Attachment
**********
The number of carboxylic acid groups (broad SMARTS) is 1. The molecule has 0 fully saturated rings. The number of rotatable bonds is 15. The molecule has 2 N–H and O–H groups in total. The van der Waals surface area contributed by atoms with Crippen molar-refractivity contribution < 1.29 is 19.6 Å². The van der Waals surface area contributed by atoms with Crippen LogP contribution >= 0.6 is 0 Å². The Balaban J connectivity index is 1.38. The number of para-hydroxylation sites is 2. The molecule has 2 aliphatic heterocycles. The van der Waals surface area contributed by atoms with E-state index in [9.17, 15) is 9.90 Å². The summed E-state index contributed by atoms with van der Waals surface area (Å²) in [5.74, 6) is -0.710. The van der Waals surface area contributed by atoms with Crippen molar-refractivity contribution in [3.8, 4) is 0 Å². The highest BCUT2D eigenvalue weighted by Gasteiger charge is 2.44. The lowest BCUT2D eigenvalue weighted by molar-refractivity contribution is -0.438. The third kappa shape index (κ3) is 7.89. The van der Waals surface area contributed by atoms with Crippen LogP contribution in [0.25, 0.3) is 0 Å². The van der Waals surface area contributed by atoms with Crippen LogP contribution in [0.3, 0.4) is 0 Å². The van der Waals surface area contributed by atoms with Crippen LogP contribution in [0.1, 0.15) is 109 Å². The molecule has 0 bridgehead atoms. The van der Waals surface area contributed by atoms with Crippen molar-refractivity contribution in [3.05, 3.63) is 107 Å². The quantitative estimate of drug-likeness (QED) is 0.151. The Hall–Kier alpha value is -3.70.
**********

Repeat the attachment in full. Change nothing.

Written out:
The number of carboxylic acid groups (broad SMARTS) is 1. The molecule has 0 fully saturated rings. The number of rotatable bonds is 15. The molecule has 2 N–H and O–H groups in total. The van der Waals surface area contributed by atoms with Crippen molar-refractivity contribution < 1.29 is 19.6 Å². The van der Waals surface area contributed by atoms with Crippen LogP contribution >= 0.6 is 0 Å². The Balaban J connectivity index is 1.38. The number of para-hydroxylation sites is 2. The molecule has 2 aliphatic heterocycles. The van der Waals surface area contributed by atoms with E-state index in [9.17, 15) is 9.90 Å². The summed E-state index contributed by atoms with van der Waals surface area (Å²) in [5.74, 6) is -0.710. The van der Waals surface area contributed by atoms with Crippen molar-refractivity contribution in [3.8, 4) is 0 Å². The highest BCUT2D eigenvalue weighted by Gasteiger charge is 2.44. The lowest BCUT2D eigenvalue weighted by molar-refractivity contribution is -0.438. The third kappa shape index (κ3) is 7.89. The van der Waals surface area contributed by atoms with Crippen LogP contribution in [0.25, 0.3) is 0 Å². The van der Waals surface area contributed by atoms with Crippen LogP contribution in [0.3, 0.4) is 0 Å². The van der Waals surface area contributed by atoms with Crippen LogP contribution in [0.1, 0.15) is 109 Å². The molecule has 0 bridgehead atoms. The van der Waals surface area contributed by atoms with Crippen molar-refractivity contribution in [3.05, 3.63) is 107 Å². The quantitative estimate of drug-likeness (QED) is 0.151. The Hall–Kier alpha value is -3.70.